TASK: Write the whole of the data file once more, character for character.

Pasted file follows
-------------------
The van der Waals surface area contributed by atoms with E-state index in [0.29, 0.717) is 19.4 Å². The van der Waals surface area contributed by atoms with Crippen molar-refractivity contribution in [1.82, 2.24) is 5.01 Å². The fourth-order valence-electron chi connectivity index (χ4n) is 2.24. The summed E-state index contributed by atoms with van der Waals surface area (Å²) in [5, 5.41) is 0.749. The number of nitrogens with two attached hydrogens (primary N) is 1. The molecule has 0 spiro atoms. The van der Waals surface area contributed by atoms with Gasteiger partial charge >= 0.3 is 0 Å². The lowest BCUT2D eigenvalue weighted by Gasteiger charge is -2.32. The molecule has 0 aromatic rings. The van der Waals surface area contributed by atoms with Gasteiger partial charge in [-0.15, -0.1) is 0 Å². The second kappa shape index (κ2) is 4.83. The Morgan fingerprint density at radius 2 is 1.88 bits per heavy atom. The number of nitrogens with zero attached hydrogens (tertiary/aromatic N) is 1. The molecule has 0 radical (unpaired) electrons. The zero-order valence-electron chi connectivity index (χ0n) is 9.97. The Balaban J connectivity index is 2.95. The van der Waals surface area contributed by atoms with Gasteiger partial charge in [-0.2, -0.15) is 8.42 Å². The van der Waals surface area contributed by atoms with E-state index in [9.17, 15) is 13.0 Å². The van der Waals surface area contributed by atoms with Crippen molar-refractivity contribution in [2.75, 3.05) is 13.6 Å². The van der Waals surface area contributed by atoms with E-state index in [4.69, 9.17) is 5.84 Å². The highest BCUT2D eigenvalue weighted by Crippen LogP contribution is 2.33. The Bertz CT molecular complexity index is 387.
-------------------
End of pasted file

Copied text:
The van der Waals surface area contributed by atoms with E-state index in [0.29, 0.717) is 19.4 Å². The van der Waals surface area contributed by atoms with Crippen molar-refractivity contribution in [1.82, 2.24) is 5.01 Å². The fourth-order valence-electron chi connectivity index (χ4n) is 2.24. The summed E-state index contributed by atoms with van der Waals surface area (Å²) in [5, 5.41) is 0.749. The number of nitrogens with two attached hydrogens (primary N) is 1. The molecule has 0 spiro atoms. The van der Waals surface area contributed by atoms with Gasteiger partial charge >= 0.3 is 0 Å². The lowest BCUT2D eigenvalue weighted by Gasteiger charge is -2.32. The molecule has 0 aromatic rings. The van der Waals surface area contributed by atoms with Gasteiger partial charge in [-0.15, -0.1) is 0 Å². The second kappa shape index (κ2) is 4.83. The Morgan fingerprint density at radius 2 is 1.88 bits per heavy atom. The number of nitrogens with zero attached hydrogens (tertiary/aromatic N) is 1. The molecule has 0 radical (unpaired) electrons. The zero-order valence-electron chi connectivity index (χ0n) is 9.97. The Balaban J connectivity index is 2.95. The van der Waals surface area contributed by atoms with Gasteiger partial charge in [-0.2, -0.15) is 8.42 Å². The van der Waals surface area contributed by atoms with E-state index in [9.17, 15) is 13.0 Å². The van der Waals surface area contributed by atoms with Crippen molar-refractivity contribution in [2.75, 3.05) is 13.6 Å². The van der Waals surface area contributed by atoms with E-state index in [4.69, 9.17) is 5.84 Å². The highest BCUT2D eigenvalue weighted by Crippen LogP contribution is 2.33. The Bertz CT molecular complexity index is 387.